Continuing the Italian tradition of pizza al taglio (pizza by the slice), Pizzeria Venti offers a handful of oven-baked pies teeming with trans-fat-free toppings (except for naturally occurring trans fats in dairy). Like a self-rising theater, Pizzeria Venti's homespun crust acts as a stage for more than 20 pizza performances, such as italian sausage, seasoned with fennel, fresh basil, and herbs ($3.25/slice) or chicken vesuvio, which erupts with roasted breast of chicken, mushrooms, black olives, and garlic ($4/slice). Though pizza prevails as the main attraction, the menu also marches through baked pastas ($7.50+), salads ($6.50+), and seasonal soups ($4.25) to create a culinary lineup that is more well-rounded than a reconstructed Humpty Dumpty.

301 John Carlyle St

Having served scrumptious pizza and flavorful pasta for nearly 30 years, Delia's Mediterranean Grill & Brick Oven Pizza has garnered a loyal following based on its Old World entrees and hospitable atmosphere. Delia's menu is packed with entrees concocted from traditional family recipes, starting with tasty pizza-pies. Delia’s has a secret recipe for its dough, which is “chewier, sweeter and thicker than the thin style that's in vogue,” according to the Washington Post. Try the Famagusta pizza, baked with halloumi cheese, caramelized onions, and fresh tomatoes ($11–$15). Or, forget circular edibles and mine for delicious chunks of sausage in the rigatoni norcina, where penne pasta and a cream sauce provide sanctuary for Italian sausage and mushrooms ($14). For dessert, there’s the coppa spagnola, vanilla and cherry gelato swirled together underneath a palatable pile of Amarena cherries ($6).

209 Swamp Fox Rd

Savio’s Restaurant and Bar populates its menu with authentic Italian dishes of seafood, fresh pasta, and veal. Chefs lovingly prepare the house specialty, veal medallions lathered in marsala-wine sauce ($13.95 for lunch; $17.95 for dinner). The ravioli a la rustica entree regales taste buds with baked beef, veal, and cheese ($11.95 for lunch; $14.95 for dinner), and a grilled swordfish steak swims through wine-gorgonzola cream sauce ($17.95) while making for a handy weapon for impromptu duels with mermen. Stomachs rumble at the sight of shrimp rubbing elbows with pesto and fresh mozzarella atop the pizza con gamberetti ($14.95), and the linguini agnello’s spicy strips of lamb hide beneath balsamic vinegar and tomato ($11.50 lunch, $15.95 dinner). The restaurant’s arches, flickering fireplace, and murals depicting sunny coastal scenes make diners feel like an ancient Roman emperor without having to teach their horse political science.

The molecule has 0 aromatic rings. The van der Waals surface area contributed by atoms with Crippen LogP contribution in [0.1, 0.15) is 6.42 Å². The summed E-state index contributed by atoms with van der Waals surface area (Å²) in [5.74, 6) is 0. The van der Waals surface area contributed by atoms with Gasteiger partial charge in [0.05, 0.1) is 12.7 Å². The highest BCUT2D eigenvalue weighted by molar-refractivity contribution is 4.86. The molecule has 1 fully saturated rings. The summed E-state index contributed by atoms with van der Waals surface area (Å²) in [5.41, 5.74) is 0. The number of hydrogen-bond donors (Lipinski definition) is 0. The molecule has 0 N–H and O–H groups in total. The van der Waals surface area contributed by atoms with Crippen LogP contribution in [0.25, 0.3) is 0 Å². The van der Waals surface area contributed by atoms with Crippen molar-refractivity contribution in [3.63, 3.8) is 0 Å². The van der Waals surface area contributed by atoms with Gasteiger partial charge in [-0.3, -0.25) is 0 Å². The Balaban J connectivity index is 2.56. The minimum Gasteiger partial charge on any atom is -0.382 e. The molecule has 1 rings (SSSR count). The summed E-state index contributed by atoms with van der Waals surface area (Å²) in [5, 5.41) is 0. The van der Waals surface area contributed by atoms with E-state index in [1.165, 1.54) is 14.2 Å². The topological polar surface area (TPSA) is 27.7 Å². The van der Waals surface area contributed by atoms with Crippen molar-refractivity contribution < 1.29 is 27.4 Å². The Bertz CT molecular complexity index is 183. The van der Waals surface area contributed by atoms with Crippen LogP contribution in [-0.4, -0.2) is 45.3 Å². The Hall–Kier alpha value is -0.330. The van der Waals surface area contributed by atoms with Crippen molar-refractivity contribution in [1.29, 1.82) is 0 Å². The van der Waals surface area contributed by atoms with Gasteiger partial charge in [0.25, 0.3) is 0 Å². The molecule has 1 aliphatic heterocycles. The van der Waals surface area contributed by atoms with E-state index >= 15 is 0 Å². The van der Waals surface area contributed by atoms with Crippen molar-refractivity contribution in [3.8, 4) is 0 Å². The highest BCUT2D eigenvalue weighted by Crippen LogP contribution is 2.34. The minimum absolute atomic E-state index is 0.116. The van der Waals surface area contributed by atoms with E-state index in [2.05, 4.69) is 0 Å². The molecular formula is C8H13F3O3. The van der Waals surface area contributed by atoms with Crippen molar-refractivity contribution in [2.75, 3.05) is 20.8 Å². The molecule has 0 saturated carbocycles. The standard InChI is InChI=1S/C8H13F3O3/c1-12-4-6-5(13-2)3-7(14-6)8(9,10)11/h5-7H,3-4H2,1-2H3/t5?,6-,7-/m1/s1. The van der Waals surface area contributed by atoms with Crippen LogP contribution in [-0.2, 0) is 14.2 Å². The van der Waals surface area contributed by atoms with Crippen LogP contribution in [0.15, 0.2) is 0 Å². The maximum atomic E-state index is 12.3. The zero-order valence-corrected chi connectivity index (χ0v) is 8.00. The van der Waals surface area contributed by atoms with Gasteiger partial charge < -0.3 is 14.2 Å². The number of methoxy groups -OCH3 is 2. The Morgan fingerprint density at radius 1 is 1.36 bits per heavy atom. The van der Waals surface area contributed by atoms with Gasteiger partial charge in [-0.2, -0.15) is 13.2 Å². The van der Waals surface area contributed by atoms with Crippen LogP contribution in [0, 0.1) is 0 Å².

516 S Van Dorn St

Owner Franco Abbruzzetti himself selects all the produce, meat, and fish used by the chefs at his Trattoria Da Franco. That's how invested he is in the quality of the meals shared under his roof. Open since 1985 and occupying a 300-year-old European-style rowhouse, the eatery offers up many traditional Italian dishes that are just as charming as the building they're served in. Steak and seafood entrees are prominent on the menu here, as are housemade pastas and pizzas. The saltimbocca alla romana showcases veal sautéed in marsala wine and the homemade minestrone alla romana soup comes chock full of tender veggies. Waiters also pour wines from Italy, France, and North America and pastry chefs bake up decadent desserts and custom cakes for special occasions and any time someone has eaten their way through the entire menu.

305 S Washington St